Barbell Complex Warm-Ups

3 Barbell Complex Warm-Ups to Incorporate Into Your Training

Different aspects of a strength and conditioning program often get very segmented. The Warm-up, Speed Work, Conditioning, Weight Training – they’re all components of a complete strength and conditioning plan and they often all have their own beginning and end.

However, one exercise that blurs the line a bit is a Barbell Complex, also referred to as a Barbell Warm-up.

A Barbell Complex is a warm-up exercise (technically a series of exercises) that fits right between your regular warm-up and your strength training. It can take the lifter through a variety of movement patterns that can both prep the body for that day’s workout and serve as an assessment for how the body feels.

In this article, I’m going to explain some of the benefits of a Barbell Complex Warm-Up and give you three examples that you can start using right away in your training.

Benefits of a Barbell Complex Warm-Up

If you’re going to do sprints, then it would make sense to have some short sprints in your warm-up. If you’re going to do agility training, then some shuffling and change of direction are perfect warm-up movements.

With that in mind, doesn’t it make sense to go through some barbell movements before jumping into Snatches, Cleans or Front Squats?

Prep The Body

Overhead Squats

A Barbell Complex can consist of a variety of different movements. They can hinge movements like Muscle Snatches and RDLs, Rows like Upright Row and Bent Row, Squats like Overhead Squat and Front Squat – the possibilities are almost endless.

The point is to take the body through a series of movements that is going to prep the lifter for that day’s workout.

If Snatches or Snatch variations are in the lifting plan for that day, then Muscle Snatches, Behind the Neck Presses and Overhead Squats are all great examples of movements that could be incorporated into a Barbell Complex.

As An Assessment

Because you’re going through all these different movement patterns and ranges of motion with the barbell, a Barbell Complex can be an excellent assessment tool.

You can find out pretty quickly where you may be feeling any soreness, tightness or even pain. This gives you a chance to address these issues before jumping into the day’s work sets.

Coach’s Note: I find this extremely beneficial with in-season athletes. A Barbell Complex Warm-up can give you great insight into how athletes’ bodies are moving and feeling which is critical to know while in-season.

Barbell Complex Warm-Up Examples

As I eluded to earlier, there are almost an infinite number of exercise combinations you could use to create your own Barbell Complexes.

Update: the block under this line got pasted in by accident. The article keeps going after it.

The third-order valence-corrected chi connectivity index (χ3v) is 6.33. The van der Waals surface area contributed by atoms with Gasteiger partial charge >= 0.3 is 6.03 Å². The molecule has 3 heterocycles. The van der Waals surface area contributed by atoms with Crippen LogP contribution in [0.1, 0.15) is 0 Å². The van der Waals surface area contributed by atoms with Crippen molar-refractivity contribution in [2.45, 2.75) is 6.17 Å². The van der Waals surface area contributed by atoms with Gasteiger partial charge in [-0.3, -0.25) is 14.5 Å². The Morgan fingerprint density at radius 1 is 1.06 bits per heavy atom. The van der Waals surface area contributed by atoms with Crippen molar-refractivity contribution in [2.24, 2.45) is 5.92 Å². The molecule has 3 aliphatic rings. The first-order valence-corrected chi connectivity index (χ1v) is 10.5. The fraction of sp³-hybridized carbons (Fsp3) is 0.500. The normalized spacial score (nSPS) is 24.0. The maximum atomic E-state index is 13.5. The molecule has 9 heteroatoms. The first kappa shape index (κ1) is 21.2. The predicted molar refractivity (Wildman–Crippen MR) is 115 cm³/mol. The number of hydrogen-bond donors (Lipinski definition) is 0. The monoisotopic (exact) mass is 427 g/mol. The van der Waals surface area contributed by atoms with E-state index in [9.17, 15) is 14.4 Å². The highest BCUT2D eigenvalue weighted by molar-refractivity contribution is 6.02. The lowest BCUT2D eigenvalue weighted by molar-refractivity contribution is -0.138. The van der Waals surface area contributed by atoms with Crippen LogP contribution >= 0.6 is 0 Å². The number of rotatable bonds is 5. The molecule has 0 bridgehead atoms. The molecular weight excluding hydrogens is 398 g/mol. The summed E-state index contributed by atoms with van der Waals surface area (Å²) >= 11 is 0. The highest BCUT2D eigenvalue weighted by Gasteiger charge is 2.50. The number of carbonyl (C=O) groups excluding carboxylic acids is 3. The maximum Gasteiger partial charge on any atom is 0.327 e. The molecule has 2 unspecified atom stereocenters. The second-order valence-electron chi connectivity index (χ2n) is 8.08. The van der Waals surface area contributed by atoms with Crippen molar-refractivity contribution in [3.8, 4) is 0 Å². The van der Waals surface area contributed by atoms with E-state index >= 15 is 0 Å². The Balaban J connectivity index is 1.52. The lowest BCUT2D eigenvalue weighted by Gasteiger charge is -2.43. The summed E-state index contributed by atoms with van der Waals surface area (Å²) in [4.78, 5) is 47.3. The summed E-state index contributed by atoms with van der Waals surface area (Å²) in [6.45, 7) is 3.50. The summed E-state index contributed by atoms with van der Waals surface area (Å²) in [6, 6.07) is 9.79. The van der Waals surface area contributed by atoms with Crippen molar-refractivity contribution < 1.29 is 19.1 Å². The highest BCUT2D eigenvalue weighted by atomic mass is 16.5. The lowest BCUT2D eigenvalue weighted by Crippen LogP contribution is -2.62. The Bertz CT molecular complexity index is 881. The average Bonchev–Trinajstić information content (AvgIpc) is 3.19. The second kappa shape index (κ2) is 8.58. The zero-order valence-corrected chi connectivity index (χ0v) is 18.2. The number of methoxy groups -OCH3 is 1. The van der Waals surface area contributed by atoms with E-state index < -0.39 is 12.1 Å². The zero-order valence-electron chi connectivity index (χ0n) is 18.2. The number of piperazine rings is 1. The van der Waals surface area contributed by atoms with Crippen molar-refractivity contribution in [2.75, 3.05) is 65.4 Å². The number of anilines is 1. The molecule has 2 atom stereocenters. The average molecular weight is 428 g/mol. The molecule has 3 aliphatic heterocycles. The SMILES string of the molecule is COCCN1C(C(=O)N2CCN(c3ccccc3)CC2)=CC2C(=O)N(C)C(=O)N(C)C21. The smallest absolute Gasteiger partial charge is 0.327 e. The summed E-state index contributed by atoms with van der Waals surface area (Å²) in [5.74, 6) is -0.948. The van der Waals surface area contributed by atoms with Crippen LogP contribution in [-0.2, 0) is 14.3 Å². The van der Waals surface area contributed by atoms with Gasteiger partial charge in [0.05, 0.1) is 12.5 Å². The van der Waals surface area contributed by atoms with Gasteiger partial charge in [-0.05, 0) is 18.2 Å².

Here are three of my favorites that I use quite often in my strength training programs.

Snatch Complex


  • Hang Muscle Snatch
  • Behind the Neck Press
  • Overhead Squat

This Snatch Complex is one of my favorites. It includes a hinge, an overhead press and an overhead squat. Almost every muscle and every range of motion is incorporated into these three movements.

I started using this Complex once or twice a week within my strength training for football players a few years back. A couple of sets of Snatch Complex lets me know right away who’s sore, tight and potentially needs extra mobility work.

Javorek Complex


  • Upright Row
  • Clean Grip Hang Muscle Snatch
  • Squat to Press
  • RDL
  • Bent Over Row

The Javorek Complex works great as a barbell warm-up before doing any type of Cleans or Clean variations.

It’s not just good before Cleans though. With multiple pulls, hinges and a full squat it will completely prep the body for almost anything you want to throw at it.

3 x 3


  • Behind the Neck Snatch Grip Push Press
  • Overhead Squat

This complex is shorter than the first two. Combine that with the two exercises being used and it should make sense when I say that 3 x 3s are typically done with a bit more weight than the other two complexes above.

It’s a great complex for any workout that includes overhead work – Snatches and/or Jerks for example.

How Many Sets/Reps Should I Do?

It doesn’t have to be a lot.

I will typically do 2 sets of 3 to 5 reps of each movement within a complex.

For example:

That would be one set.

How Much Weight Should I Use?

Barbell Bent Over Rows

It doesn’t need to be much. Remember, this is simply a warm-up.

I’ll generally do the first set with just the bar and the second set maybe a ten on each side. It depends on the overall strength of the athlete.

For 3 x 3s, I might go a bit heavier – greens (10kg plates) on each side is typical.

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Final Thoughts

Barbell Complexes are a great way to incorporate many of the same movements that you’re going to do in your workout directly into your warm-up.

A Barbell Warm-up should consist of multiple different movement patterns – hinges, squats, pulls, presses – to maximize their effectiveness.

If you’ve not used Barbell Complexes as part of your movement prep, I would highly suggest giving them a try.

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